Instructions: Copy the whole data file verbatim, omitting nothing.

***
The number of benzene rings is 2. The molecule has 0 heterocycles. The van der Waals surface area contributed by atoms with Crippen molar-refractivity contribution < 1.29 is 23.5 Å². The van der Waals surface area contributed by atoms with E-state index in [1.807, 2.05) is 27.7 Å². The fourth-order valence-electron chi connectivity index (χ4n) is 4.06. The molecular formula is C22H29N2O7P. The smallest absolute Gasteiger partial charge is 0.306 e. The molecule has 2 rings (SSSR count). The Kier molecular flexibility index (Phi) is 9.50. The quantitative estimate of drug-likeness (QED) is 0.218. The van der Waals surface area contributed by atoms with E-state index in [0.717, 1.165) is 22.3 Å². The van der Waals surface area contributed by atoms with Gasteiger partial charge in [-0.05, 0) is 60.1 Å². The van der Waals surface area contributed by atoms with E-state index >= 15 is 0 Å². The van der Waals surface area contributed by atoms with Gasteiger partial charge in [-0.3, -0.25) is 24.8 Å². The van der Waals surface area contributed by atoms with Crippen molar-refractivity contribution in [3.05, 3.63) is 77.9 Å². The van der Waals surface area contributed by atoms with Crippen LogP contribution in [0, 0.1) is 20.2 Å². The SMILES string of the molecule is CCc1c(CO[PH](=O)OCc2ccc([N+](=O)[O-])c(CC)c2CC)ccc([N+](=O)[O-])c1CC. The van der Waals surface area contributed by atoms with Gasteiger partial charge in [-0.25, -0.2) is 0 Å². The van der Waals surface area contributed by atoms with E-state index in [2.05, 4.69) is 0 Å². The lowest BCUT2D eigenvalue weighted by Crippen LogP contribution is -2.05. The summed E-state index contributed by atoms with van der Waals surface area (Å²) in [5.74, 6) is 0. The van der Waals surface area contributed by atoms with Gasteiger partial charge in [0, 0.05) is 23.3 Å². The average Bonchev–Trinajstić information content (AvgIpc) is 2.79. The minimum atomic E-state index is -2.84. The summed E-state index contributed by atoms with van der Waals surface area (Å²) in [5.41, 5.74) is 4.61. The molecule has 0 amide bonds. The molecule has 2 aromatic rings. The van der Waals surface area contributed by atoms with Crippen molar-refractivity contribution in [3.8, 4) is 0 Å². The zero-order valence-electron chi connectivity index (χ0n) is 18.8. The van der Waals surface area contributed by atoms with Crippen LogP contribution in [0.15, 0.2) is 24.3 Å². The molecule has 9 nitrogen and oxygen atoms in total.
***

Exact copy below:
The number of benzene rings is 2. The molecule has 0 heterocycles. The van der Waals surface area contributed by atoms with Crippen molar-refractivity contribution < 1.29 is 23.5 Å². The van der Waals surface area contributed by atoms with E-state index in [1.807, 2.05) is 27.7 Å². The fourth-order valence-electron chi connectivity index (χ4n) is 4.06. The molecular formula is C22H29N2O7P. The smallest absolute Gasteiger partial charge is 0.306 e. The molecule has 2 rings (SSSR count). The Kier molecular flexibility index (Phi) is 9.50. The quantitative estimate of drug-likeness (QED) is 0.218. The van der Waals surface area contributed by atoms with E-state index in [0.717, 1.165) is 22.3 Å². The van der Waals surface area contributed by atoms with Gasteiger partial charge in [-0.05, 0) is 60.1 Å². The van der Waals surface area contributed by atoms with E-state index >= 15 is 0 Å². The van der Waals surface area contributed by atoms with Gasteiger partial charge in [-0.3, -0.25) is 24.8 Å². The van der Waals surface area contributed by atoms with Crippen molar-refractivity contribution in [3.05, 3.63) is 77.9 Å². The van der Waals surface area contributed by atoms with Crippen LogP contribution in [0, 0.1) is 20.2 Å². The SMILES string of the molecule is CCc1c(CO[PH](=O)OCc2ccc([N+](=O)[O-])c(CC)c2CC)ccc([N+](=O)[O-])c1CC. The van der Waals surface area contributed by atoms with Gasteiger partial charge in [-0.25, -0.2) is 0 Å². The van der Waals surface area contributed by atoms with E-state index in [2.05, 4.69) is 0 Å². The lowest BCUT2D eigenvalue weighted by Crippen LogP contribution is -2.05. The summed E-state index contributed by atoms with van der Waals surface area (Å²) in [5.74, 6) is 0. The van der Waals surface area contributed by atoms with Gasteiger partial charge in [0, 0.05) is 23.3 Å². The average Bonchev–Trinajstić information content (AvgIpc) is 2.79. The minimum atomic E-state index is -2.84. The summed E-state index contributed by atoms with van der Waals surface area (Å²) in [5.41, 5.74) is 4.61. The molecule has 0 amide bonds. The molecule has 2 aromatic rings. The van der Waals surface area contributed by atoms with Crippen molar-refractivity contribution in [3.8, 4) is 0 Å². The zero-order valence-electron chi connectivity index (χ0n) is 18.8. The van der Waals surface area contributed by atoms with Crippen LogP contribution in [0.15, 0.2) is 24.3 Å². The molecule has 9 nitrogen and oxygen atoms in total.